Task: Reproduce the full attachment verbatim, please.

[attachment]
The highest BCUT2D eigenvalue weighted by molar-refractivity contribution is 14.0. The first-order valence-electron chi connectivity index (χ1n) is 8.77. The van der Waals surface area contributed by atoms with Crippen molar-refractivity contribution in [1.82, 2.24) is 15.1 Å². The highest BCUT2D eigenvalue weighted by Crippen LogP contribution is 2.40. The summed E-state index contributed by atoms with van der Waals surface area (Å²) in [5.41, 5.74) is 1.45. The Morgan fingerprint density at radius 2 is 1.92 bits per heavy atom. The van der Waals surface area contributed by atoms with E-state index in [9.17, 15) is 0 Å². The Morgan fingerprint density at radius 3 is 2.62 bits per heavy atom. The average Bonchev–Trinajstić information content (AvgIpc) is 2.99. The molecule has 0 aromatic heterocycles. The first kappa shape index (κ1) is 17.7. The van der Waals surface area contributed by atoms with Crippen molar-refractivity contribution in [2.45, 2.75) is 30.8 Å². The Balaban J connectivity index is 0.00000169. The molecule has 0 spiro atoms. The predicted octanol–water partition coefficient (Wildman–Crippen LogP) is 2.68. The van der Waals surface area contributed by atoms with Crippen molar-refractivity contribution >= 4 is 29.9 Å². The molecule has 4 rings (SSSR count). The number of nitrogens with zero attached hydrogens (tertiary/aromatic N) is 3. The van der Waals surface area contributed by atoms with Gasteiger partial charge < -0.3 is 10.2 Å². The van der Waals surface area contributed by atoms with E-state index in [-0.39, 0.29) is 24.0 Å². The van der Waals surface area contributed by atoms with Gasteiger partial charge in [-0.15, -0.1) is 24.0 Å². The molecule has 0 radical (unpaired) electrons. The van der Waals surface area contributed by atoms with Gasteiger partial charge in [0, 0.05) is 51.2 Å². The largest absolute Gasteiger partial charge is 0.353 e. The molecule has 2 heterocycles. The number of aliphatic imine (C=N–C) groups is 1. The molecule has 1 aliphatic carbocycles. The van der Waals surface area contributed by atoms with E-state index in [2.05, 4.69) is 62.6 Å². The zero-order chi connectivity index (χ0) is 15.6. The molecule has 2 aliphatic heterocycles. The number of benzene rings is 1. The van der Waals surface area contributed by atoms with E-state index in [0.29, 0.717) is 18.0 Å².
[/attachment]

The highest BCUT2D eigenvalue weighted by molar-refractivity contribution is 14.0. The first-order valence-electron chi connectivity index (χ1n) is 8.77. The van der Waals surface area contributed by atoms with Crippen molar-refractivity contribution in [1.82, 2.24) is 15.1 Å². The highest BCUT2D eigenvalue weighted by Crippen LogP contribution is 2.40. The summed E-state index contributed by atoms with van der Waals surface area (Å²) in [5.41, 5.74) is 1.45. The Morgan fingerprint density at radius 2 is 1.92 bits per heavy atom. The van der Waals surface area contributed by atoms with E-state index in [9.17, 15) is 0 Å². The Morgan fingerprint density at radius 3 is 2.62 bits per heavy atom. The average Bonchev–Trinajstić information content (AvgIpc) is 2.99. The molecule has 0 aromatic heterocycles. The first kappa shape index (κ1) is 17.7. The van der Waals surface area contributed by atoms with Crippen molar-refractivity contribution in [2.45, 2.75) is 30.8 Å². The Balaban J connectivity index is 0.00000169. The molecule has 0 spiro atoms. The predicted octanol–water partition coefficient (Wildman–Crippen LogP) is 2.68. The van der Waals surface area contributed by atoms with Crippen molar-refractivity contribution >= 4 is 29.9 Å². The molecule has 4 rings (SSSR count). The number of nitrogens with zero attached hydrogens (tertiary/aromatic N) is 3. The van der Waals surface area contributed by atoms with Gasteiger partial charge < -0.3 is 10.2 Å². The van der Waals surface area contributed by atoms with E-state index in [-0.39, 0.29) is 24.0 Å². The van der Waals surface area contributed by atoms with Gasteiger partial charge in [-0.15, -0.1) is 24.0 Å². The molecule has 0 radical (unpaired) electrons. The van der Waals surface area contributed by atoms with Gasteiger partial charge in [0, 0.05) is 51.2 Å². The largest absolute Gasteiger partial charge is 0.353 e. The molecule has 2 heterocycles. The number of aliphatic imine (C=N–C) groups is 1. The molecule has 1 aliphatic carbocycles. The van der Waals surface area contributed by atoms with E-state index in [2.05, 4.69) is 62.6 Å². The zero-order chi connectivity index (χ0) is 15.6. The molecule has 2 aliphatic heterocycles. The number of benzene rings is 1. The van der Waals surface area contributed by atoms with E-state index in [0.29, 0.717) is 18.0 Å².